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I have been repairing clocks for fifty years and would like to share some of the things I have learned over the years. With that in mind this will be a weekly night video of the repair of what ever comes through the door of the shop. Over fifty years I have repaired a broad range of clocks from simple American mantle clocks to rare European automata clocks to early English table clocks so stay tuned and please subscribe, like and if you comment or have a questions, I will do my best to answer them. My web site address is www.jamesleaclocks.com.
This is a lathe job where I had to machine a piece of cast iron tubing. Face, bore, and turn OD to specs. The material was 17" in length. I'll show you how I tackled it.
This rotary jigsaw was also known as the Cutawl (Model K8). Based on the age of the motor and the history of patents on this machine, I believe it was made sometime in the 1930s. It had many other cutters available for cutting materials such as metal, wood, leather, fabric, drywall, and essentially anything else that is up to 1.25" thick and softer than hardened steel. This restoration was a lengthly process as the motor needed work as well. I am stunned this motor eventually ran so well. There is zero play in any direction other than back and forth when I move the armature. For a motor that is ~85 years old, I was very surprised to see the bronze bushings having essentially no wear. It's possible they were replaced at one point. After doing research on this tool and talking with some collectors and experts, I learned that there were certain parts that were fragile and prone to damage. The large wheel in the back is attached to the main shaft by a pin that does not go through the centre of the shaft, but is offset. This means that over time, the offset pin allowed the wheel to wear around the shaft and starting wobbling itself to the point of bending/breaking the shaft. I chose not to risk it and left the wheel as is. While looking at a parts diagram of this tool, I decided it was too risky to try and hammer and pry off the rotary mechanism as it's filled with small steel balls and retainer rings. These two things are my enemies. All I do is loose them. The part works completely fine, so there is no reason to mess with it. I could actually see myself using this tool for some applications. It has a very natural feel to controlling the direction of cut and I feel like I could be more accurate with this than a modern jigsaw. Hopefully you get a chance to try one of these out one day! Here is a link to all the materials the tool can cut: http://imgur.com/a/RDysJ Thank you to Evapo-rust for sponsoring this video! Help secure more tools for future videos (if you want): https://www.patreon.com/handtoolrescue Instagram: https://www.instagram.com/handtoolrescue/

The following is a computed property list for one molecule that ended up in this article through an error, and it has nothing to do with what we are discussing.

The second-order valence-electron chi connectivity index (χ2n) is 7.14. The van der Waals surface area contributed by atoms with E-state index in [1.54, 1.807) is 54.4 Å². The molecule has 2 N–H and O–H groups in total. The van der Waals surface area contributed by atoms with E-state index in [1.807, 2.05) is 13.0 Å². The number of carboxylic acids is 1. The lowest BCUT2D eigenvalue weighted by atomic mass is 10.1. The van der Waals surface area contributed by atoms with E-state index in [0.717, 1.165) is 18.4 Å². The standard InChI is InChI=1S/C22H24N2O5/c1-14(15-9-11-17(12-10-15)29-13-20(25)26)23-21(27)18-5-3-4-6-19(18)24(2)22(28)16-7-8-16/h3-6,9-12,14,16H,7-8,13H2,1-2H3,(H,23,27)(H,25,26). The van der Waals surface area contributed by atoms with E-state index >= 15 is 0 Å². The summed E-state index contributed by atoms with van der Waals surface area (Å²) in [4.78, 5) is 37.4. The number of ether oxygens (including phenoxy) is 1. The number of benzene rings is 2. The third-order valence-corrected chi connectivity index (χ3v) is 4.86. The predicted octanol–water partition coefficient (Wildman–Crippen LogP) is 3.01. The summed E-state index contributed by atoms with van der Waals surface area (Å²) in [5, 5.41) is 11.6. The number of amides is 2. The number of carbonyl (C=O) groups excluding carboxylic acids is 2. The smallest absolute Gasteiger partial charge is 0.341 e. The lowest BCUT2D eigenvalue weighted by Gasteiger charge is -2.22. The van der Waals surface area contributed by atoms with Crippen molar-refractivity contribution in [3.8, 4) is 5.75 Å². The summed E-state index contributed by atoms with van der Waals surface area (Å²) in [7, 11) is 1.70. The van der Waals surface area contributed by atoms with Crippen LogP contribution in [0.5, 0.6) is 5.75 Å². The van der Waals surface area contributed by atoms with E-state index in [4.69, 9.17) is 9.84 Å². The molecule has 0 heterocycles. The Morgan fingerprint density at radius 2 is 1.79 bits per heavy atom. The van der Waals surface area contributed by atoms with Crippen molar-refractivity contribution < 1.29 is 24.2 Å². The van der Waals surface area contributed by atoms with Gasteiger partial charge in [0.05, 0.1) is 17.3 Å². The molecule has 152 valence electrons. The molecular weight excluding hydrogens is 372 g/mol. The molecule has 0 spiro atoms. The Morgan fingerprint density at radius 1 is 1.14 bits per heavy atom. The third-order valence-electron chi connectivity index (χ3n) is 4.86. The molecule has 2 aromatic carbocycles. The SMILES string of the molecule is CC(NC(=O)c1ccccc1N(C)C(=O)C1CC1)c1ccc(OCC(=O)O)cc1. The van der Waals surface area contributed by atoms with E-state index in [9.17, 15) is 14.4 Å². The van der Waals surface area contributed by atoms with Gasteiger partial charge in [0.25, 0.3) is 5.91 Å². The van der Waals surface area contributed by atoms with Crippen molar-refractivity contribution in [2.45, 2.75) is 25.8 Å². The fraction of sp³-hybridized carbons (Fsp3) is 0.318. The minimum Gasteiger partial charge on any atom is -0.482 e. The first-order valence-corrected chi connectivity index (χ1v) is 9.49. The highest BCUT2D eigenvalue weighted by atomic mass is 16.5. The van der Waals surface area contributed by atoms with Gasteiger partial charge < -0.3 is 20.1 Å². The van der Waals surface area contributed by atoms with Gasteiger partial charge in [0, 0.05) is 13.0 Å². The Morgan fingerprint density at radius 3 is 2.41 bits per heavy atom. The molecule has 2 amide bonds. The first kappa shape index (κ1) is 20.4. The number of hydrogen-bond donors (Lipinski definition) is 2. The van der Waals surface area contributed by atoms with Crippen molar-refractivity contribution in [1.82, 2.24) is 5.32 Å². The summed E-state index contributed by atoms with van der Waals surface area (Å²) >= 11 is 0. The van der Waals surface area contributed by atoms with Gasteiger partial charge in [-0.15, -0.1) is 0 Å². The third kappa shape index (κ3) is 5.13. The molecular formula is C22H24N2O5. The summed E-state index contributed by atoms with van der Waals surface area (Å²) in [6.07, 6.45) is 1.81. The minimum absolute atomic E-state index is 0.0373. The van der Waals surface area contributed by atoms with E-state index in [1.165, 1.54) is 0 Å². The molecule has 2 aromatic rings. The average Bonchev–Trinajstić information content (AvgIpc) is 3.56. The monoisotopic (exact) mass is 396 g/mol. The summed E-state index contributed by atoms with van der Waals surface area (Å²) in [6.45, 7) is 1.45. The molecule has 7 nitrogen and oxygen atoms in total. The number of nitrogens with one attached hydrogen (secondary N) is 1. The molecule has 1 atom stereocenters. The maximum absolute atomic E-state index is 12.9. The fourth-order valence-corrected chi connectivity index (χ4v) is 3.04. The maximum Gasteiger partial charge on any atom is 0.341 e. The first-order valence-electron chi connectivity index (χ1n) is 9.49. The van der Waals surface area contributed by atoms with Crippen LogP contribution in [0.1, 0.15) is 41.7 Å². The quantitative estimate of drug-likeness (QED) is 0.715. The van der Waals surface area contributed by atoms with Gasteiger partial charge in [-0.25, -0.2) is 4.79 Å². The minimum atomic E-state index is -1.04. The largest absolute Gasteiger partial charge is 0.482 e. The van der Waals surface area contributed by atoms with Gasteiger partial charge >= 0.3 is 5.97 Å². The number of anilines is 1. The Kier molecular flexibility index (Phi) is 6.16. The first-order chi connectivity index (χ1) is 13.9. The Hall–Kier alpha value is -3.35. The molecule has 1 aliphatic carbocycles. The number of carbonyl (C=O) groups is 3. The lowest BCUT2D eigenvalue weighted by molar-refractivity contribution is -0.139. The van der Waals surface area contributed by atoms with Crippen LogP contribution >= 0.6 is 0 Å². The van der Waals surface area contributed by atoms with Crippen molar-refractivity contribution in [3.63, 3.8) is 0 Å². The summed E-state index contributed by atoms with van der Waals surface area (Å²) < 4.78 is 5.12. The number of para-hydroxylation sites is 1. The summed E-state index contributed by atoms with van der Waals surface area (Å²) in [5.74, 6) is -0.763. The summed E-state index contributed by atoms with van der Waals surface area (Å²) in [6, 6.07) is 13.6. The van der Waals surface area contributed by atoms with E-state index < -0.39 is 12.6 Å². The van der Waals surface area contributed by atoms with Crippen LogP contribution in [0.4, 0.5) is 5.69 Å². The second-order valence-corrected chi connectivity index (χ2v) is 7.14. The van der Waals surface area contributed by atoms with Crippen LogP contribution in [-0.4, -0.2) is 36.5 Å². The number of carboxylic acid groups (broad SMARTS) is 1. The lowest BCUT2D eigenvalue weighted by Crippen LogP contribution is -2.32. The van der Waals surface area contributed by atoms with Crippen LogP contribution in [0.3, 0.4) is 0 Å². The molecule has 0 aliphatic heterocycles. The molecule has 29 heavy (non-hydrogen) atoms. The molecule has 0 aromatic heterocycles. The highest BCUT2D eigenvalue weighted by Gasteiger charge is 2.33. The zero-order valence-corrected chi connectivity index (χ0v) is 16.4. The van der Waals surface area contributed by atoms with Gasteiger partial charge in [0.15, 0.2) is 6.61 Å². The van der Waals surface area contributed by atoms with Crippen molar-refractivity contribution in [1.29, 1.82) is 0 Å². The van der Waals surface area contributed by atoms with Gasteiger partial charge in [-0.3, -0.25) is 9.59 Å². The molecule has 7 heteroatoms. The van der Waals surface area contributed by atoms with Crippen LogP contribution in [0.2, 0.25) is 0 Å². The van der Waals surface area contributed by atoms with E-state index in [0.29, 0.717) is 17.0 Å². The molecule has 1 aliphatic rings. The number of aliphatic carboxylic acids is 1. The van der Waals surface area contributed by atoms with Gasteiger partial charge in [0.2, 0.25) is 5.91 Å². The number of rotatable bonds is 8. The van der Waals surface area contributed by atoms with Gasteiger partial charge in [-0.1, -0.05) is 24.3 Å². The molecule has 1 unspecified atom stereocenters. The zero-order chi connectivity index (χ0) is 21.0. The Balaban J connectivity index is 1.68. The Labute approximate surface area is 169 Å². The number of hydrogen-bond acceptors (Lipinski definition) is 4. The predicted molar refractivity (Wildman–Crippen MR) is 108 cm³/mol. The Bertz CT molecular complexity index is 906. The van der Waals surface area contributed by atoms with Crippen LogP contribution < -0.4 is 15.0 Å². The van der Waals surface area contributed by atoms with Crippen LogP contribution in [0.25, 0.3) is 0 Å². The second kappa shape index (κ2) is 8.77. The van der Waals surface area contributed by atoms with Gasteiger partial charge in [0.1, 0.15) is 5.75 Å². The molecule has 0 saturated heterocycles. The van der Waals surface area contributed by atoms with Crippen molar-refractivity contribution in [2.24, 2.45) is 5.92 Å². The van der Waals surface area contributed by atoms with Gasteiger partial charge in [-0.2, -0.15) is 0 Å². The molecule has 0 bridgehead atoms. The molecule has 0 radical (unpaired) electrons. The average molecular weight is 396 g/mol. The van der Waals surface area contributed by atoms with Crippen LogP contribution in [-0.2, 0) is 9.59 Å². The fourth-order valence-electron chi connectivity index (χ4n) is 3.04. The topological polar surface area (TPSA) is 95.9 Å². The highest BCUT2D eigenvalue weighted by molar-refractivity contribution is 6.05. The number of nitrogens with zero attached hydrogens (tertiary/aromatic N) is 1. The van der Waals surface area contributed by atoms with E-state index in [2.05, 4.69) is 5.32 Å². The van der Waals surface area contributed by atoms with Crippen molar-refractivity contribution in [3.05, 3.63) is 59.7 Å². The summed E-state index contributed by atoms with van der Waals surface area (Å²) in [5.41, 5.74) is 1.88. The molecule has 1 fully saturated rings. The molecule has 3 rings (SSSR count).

Here are some helpful links for clock repair http://learntimeonline.com http://clockrepairtips.com Setting new pallet jewels in the Brocot escapement can be a tricky task. In this video I show a couple of ideas I have come up with that makes it easier and more accurate for me, hopefully this will give you some ideas. First, using super glue is not recommended, it may be less time consuming at first BUT future adjustments will be difficult. A small bag of shellac flakes is very inexpensive and will last for many repairs and is also good for many other little projects. By using the watchmakers roller table warmer heat is not directly applied to any of the clock surfaces causing damage. For the final adjustments the roller table warmer can hold the heat a bit longer than heated tweezers, allowing for extra time to make those adjustments. I personally like to take the anchor out of the movement when replacing the jewels. By doing so I am able to get a good close look at everything to insure a proper job. Though a slight adjustment of a miss aligned jewel is easily accomplished without disassembly. Thank you for watching my videos. I would ask you to give a thumbs up or make comments and give ideas so that everyone may benefit. Thank you and have a great day. William http://bornagainclocks.com You can also find more great information about clock repair and watch repair at http://learntimeonline.com
Here are some helpful links for clock repair http://learntimeonline.com http://clockrepairtips.com In this clock making video I show my process for crossing out the wheel blanks for a clock that I am building. I use a Gorton, 2 dimensional pantograph, model 3-U. I this video I show some features of the machine, reduction according to my template and final product size, the actual crossing of the wheel blank and more. If you find the content of my video helpful and informative for clock repair, clock building or clock restoration, please give a thumbs up. I have other videos about making parts for clocks and there will be much more to come so please subscribe. I also have a discussion forum involving building clocks and making clock parts at http://clockrepairtips.com/forum/viewforum.php?f=7&sid=dc6cb192f958923eacb8616a8f9fcf1a You can also find more great information about clock repair and watch repair at http://learntimeonline.com Thank you and have a great day. William http://bornagainclocks.com
I have been repairing clocks for fifty years and would like to share some of the things I have learned over the years. With that in mind this will be a weekly Monday night video of the repair of what ever comes through the door of the shop. Over fifty years I have repaired a broad range of clocks from simple American mantle clocks to rare European automata clocks to early English table clocks so stay tuned and please subscribe, like and if you comment or have a questions, I will do my best to answer them. My web site address is www.jamesleaclocks.com.